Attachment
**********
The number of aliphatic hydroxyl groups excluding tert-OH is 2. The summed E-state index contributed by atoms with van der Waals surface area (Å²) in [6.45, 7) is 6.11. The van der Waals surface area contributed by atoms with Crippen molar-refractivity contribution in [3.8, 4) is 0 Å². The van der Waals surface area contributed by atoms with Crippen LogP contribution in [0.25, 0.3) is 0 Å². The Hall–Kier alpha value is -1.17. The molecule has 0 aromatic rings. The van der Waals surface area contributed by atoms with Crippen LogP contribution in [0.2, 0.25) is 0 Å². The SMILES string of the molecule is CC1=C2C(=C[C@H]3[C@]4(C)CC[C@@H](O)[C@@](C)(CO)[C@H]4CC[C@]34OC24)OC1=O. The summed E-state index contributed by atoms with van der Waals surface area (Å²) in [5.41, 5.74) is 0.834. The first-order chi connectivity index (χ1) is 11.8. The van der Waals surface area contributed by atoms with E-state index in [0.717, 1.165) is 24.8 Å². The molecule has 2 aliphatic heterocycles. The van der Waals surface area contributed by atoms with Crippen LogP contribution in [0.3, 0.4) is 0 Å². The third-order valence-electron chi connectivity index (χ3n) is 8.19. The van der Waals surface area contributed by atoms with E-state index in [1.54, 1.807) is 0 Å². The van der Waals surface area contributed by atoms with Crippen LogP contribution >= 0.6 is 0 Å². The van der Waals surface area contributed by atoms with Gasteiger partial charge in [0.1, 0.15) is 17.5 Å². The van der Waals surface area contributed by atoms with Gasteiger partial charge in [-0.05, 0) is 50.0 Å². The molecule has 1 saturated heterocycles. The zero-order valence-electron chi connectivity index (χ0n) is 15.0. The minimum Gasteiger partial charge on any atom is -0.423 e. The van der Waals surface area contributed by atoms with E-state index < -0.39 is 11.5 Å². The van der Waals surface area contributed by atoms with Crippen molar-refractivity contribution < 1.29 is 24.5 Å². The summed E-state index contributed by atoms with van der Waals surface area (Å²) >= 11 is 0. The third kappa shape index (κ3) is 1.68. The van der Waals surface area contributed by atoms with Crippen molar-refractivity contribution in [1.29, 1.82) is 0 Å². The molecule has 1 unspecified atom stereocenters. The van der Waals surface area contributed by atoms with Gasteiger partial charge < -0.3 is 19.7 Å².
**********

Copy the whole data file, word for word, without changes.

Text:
The number of aliphatic hydroxyl groups excluding tert-OH is 2. The summed E-state index contributed by atoms with van der Waals surface area (Å²) in [6.45, 7) is 6.11. The van der Waals surface area contributed by atoms with Crippen molar-refractivity contribution in [3.8, 4) is 0 Å². The van der Waals surface area contributed by atoms with Crippen LogP contribution in [0.25, 0.3) is 0 Å². The Hall–Kier alpha value is -1.17. The molecule has 0 aromatic rings. The van der Waals surface area contributed by atoms with Crippen LogP contribution in [0.2, 0.25) is 0 Å². The SMILES string of the molecule is CC1=C2C(=C[C@H]3[C@]4(C)CC[C@@H](O)[C@@](C)(CO)[C@H]4CC[C@]34OC24)OC1=O. The summed E-state index contributed by atoms with van der Waals surface area (Å²) in [5.41, 5.74) is 0.834. The first-order chi connectivity index (χ1) is 11.8. The van der Waals surface area contributed by atoms with E-state index in [0.717, 1.165) is 24.8 Å². The molecule has 2 aliphatic heterocycles. The van der Waals surface area contributed by atoms with Crippen LogP contribution in [0.3, 0.4) is 0 Å². The third-order valence-electron chi connectivity index (χ3n) is 8.19. The van der Waals surface area contributed by atoms with E-state index in [1.54, 1.807) is 0 Å². The van der Waals surface area contributed by atoms with Crippen LogP contribution >= 0.6 is 0 Å². The van der Waals surface area contributed by atoms with Gasteiger partial charge in [0.1, 0.15) is 17.5 Å². The van der Waals surface area contributed by atoms with Gasteiger partial charge in [-0.05, 0) is 50.0 Å². The molecule has 1 saturated heterocycles. The zero-order valence-electron chi connectivity index (χ0n) is 15.0. The minimum Gasteiger partial charge on any atom is -0.423 e. The van der Waals surface area contributed by atoms with E-state index < -0.39 is 11.5 Å². The van der Waals surface area contributed by atoms with Crippen molar-refractivity contribution < 1.29 is 24.5 Å². The summed E-state index contributed by atoms with van der Waals surface area (Å²) >= 11 is 0. The third kappa shape index (κ3) is 1.68. The van der Waals surface area contributed by atoms with Crippen molar-refractivity contribution in [1.29, 1.82) is 0 Å². The molecule has 1 unspecified atom stereocenters. The van der Waals surface area contributed by atoms with Gasteiger partial charge < -0.3 is 19.7 Å².